Alzheimer's is a specific organic disease that afflicts only some people. It is quite different from memory lapses that plague all of us as we age, in which long-term memory is crystal clear and short-term memory seems to all but evaporate. A typical memory lapse of old age would be a person's remembering in vivid detail an event from youth as if it were yesterday but forgetting where his or her glasses were a minute ago. With Alzheimer's, people forget that they ever wore glasses.

Alzheimer's is a physical process in which the nerve cells of the brain take on the abnormal characteristics of "plaques" and "tangles." In time brain tissue comes to resemble long strands of gray knotted rubber. The disease affects women twice as often as men. Women who have taken anti-inflammatory drugs for arthritis or have had estrogen-replacement therapy have been found in some studies to have a reduced risk of developing the disorder. These studies indicate that inflammation as well as hormonal changes may be important factors. (EMFs annd hormonal changes were discussed in Chapters 7 and 8.)

Research particular to acetylcholine was conducted in 1976 by a research group headed by J.J. Noval, at the Naval Air Development Center in Johnsville, Pennsylvania. Studies using rats exposed to very weak electric fields vibrated in the extremely-low-frequency ranges (the kind of EMF typical of any office or modern home) produces an increase in brain-stem acetycholine levels, indicating a subliminal stress response in test animals. (This also has implications for humans and low-level "contact currents" produced by touching any common machine, including small appliances. Far more work needs to explore this possibility.)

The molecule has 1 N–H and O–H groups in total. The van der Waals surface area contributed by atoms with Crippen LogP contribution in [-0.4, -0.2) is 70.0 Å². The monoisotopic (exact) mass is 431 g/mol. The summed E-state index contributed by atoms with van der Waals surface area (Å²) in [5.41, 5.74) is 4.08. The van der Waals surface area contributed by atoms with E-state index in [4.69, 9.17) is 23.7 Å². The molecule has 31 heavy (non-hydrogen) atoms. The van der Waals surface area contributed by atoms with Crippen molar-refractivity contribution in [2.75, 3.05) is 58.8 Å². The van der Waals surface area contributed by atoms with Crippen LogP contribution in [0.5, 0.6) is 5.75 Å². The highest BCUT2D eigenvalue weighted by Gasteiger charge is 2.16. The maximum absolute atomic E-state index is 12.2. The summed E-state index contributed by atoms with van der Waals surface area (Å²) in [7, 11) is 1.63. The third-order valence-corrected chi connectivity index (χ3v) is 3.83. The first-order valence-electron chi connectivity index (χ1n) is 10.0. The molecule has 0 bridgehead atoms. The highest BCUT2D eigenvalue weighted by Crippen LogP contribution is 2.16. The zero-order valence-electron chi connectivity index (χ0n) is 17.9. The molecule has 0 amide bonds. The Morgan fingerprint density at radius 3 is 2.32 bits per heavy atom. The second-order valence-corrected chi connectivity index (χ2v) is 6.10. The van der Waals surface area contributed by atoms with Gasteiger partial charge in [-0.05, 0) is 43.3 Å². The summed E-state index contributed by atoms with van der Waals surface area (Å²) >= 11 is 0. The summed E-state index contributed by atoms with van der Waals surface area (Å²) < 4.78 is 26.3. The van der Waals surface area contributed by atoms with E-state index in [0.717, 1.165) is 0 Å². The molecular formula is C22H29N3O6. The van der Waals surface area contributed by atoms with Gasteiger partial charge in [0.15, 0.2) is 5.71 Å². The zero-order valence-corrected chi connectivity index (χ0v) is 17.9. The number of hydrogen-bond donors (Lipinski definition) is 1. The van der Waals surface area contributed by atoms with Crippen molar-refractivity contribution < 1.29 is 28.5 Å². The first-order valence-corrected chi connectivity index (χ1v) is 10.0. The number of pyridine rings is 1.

Genetics may also be involved. Several studies have found a genetic abnormality similar to those with Down's syndrome also occurring in Alzheimer's patients. And recent research has found that the presence of a protein molecule called apoliprotein E (ApoE4) was present in 64 percent of those studied with Alzheimer's, whereas only 31 percent of those in the control group had E4. (However the presence or absence of E4 was found to have a clearer relationship to the age of the person at the onset of Alzheimer's. Some of those without E4 did get the disease, but the onset was after age eight-four.)